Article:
Send to

Choose Destination
See comment in PubMed Commons below
J Biomech. 2007;40(7):1622-8. Epub 2006 Aug 22.

Effect of contraction form and contraction velocity on the differences between resultant and measured ankle joint moments.

Author information

  • 1German Sport University of Cologne, Institute of Biomechanics and Orthopaedics, Carl-Diem-Weg 6, 50933 Cologne, Germany.


During a maximal isometric plantar flexion effort the moment measured at the dynamometer differs from the resultant ankle joint moment. The present study investigated the effects of contraction form and contraction velocity during isokinetic plantar/dorsal flexion efforts on the differences between resultant and measured moments due to the misalignment between ankle and dynamometer axes. Eleven male subjects (age: 31+/-6 years, mass: 80.6+/-9.6 kg, height: 178.4+/-7.4 cm) participated in this study. All subjects performed isometric-shortening-stretch-isometric contractions induced by electrical stimulation at three different angular velocities (25 degrees /s, 50 degrees /s and 100 degrees /s) on a customised dynamometer. The kinematics of the leg were recorded using the vicon 624 system with eight cameras operating at 250 Hz. The resultant moments at the ankle joint were calculated through inverse dynamics. The relative differences between resultant and measured ankle joint moments due to axis misalignment were fairly similar in all phases of the isometric-shortening-stretch-isometric contraction (in average 5-9% of the measured moment). Furthermore these findings were independent of the contraction velocity. During dynamic plantar/dorsal flexion contractions the differences between measured and resultant joint moment are high enough to influence conclusions regarding the mechanical response of ankle extensor muscles. However the relative differences were not increased during dynamic contractions as compared to isometric contractions.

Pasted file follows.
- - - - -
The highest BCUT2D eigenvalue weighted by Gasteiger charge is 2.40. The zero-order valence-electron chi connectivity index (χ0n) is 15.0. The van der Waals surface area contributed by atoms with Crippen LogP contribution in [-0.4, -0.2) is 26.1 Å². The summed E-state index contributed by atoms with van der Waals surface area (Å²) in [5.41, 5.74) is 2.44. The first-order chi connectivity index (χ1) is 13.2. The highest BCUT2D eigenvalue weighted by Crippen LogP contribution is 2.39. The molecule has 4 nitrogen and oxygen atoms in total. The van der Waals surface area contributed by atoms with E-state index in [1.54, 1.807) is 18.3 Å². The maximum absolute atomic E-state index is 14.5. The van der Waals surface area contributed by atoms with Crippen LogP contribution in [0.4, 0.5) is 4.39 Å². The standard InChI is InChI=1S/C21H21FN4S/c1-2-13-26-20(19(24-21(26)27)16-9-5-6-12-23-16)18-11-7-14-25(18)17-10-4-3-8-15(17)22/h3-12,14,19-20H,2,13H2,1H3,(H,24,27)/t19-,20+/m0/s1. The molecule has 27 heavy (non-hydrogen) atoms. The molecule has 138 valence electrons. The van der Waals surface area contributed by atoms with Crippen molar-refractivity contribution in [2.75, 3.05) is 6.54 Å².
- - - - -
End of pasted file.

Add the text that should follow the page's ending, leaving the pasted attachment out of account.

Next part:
[PubMed - indexed for MEDLINE]
PubMed Commons home

PubMed Commons

How to join PubMed Commons

    Supplemental Content

    Full text links

    Icon for Elsevier Science
    Loading ...
    Support Center